After all the spirited, yet civil, rhetoric of the forum, the fact that 100 percent of East Greenwich’s elected officials are Democrat is true. Constituents on a full spectrum of political persuasion must decide if they believe that represents their values and perspectives and will result in decisions at the school, town, and state level of which they are likely to be accepting. To dig a bit deeper, I’d like to offer some detail that three one-minute responses in the forum wouldn’t allow a candidate to articulate.
To begin, we must understand the definition of terms. While I can’t be certain how our incumbent councilors meant their choice of words to be heard, they seemed to be using represent and serve interchangeably. In support of them, it was never suggested that they don’t faithfully serve all constituents of East Greenwich. That is their ethical responsibility as it will be mine if elected. I thank them for that service and offer no contention to it. On the point of representation, every candidate brings their views, biases, values, and beliefs to the position in which they serve. They will listen, respond, and ultimately vote on issues through that lens. While input from the community does and should influence them, rarely does a politician completely abandon their values. Frankly, I wouldn’t want them to, and when they do, history suggests they do not get re-elected because they failed to deliver expectations for the people who thought they represented them. The problem with the rhetoric during the forum was your incumbent councilors were telling you they control who is represented when in fact only an individual voter can say who represents them or if they feel an official is doing a good job of it.
Since none of our elected officials have run as Independents, it is fair to assume and apparent in some of their statements and voting records that their values and beliefs range from leaning liberal to extremely progressive. When issues in our school and town arise, we can count on that bias influencing their view of the viable solution options. What that means is that the ensuing debate will occur in that range of ideology and the natural tension and final decision will likely land far left of center (which is exactly what they want). While that clearly does not matter in how we plow the streets as Councilor Donegan suggested, it can have significant influence on more serious matters such as taxation strategies, cannabis business management, affordable housing plans, parental rights in schools, and education curriculum.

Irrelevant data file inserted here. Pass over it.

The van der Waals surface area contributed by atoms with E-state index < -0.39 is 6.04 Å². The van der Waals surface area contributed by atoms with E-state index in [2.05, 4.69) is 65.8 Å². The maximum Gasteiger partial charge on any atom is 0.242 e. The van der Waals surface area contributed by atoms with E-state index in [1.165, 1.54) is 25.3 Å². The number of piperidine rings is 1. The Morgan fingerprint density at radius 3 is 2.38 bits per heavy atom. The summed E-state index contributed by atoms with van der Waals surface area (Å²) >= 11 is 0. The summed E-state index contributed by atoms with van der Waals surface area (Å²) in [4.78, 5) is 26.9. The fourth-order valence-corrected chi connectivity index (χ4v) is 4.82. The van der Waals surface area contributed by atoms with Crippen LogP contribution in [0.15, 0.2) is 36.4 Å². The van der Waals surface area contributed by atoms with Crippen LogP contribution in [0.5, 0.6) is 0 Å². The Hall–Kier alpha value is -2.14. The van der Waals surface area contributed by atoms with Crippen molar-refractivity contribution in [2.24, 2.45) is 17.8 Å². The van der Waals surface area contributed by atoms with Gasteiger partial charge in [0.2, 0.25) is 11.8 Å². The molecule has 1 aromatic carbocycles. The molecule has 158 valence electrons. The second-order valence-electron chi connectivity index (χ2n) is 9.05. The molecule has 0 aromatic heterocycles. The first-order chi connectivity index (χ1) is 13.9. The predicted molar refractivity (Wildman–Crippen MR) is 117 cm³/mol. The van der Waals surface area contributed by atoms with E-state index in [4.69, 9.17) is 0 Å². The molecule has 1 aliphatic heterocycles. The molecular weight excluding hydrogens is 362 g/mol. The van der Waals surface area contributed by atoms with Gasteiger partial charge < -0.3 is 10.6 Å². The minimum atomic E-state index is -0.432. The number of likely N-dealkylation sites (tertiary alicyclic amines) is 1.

With these realities, does a far-left ideology represent the majority of East Greenwich residents? The voter affiliation data clearly suggests, no. With 48 percent of our registered voters identified as unaffiliated, it is a reasonable hypothesis that this community desires to be moderate in its ideology and ultimate management. For that to occur, balance must be restored in our town’s elected officials so that the natural tension returns to the middle with representation of ideas and values from progressive to conservative. As there are no Independent candidates on the Town Council and School Committee ballots, the only option to return the historical centrist ideals to our community and represent a larger portion of our population is to elect some new perspective to these governing bodies.
I hope the moderates in our town will discern the truth of what I’ve presented and make the decision to bring balance back to East Greenwich this November. Please be sure to vote November 8th. Don’t vote based upon Republican or Democrat, man or woman, or other categorical demographics. Vote for the individuals you believe will allow your elected government to run effectively and deliver ultimate solutions that you believe will most closely represent your values and interests as they faithfully serve the community.
Brian Turner is a candidate for East Greenwich Town Council.
*Editor’s note: At the forum, Mark Schwager said he unblocked the constituent after speaking with him.
Thank you Brian for putting into words how many of us are feeling. It will be refreshing to have equal representation on topics many of us are concerned about, yet haven’t been heard on.
This is the BEST representation of what is happening in this town that I have ever read. Just incredibly honest and well written. Wow. If you read this and cannot see the truth in this, then you are part of the problem.
Thankyou for a really interesting post. I hadn’t focused on our use of party labels for local office, and that officeholders took it so seriously. When I was in the Secretary of State’s office in Vermont in the 1970s, local offices were intentionally not labeled by party.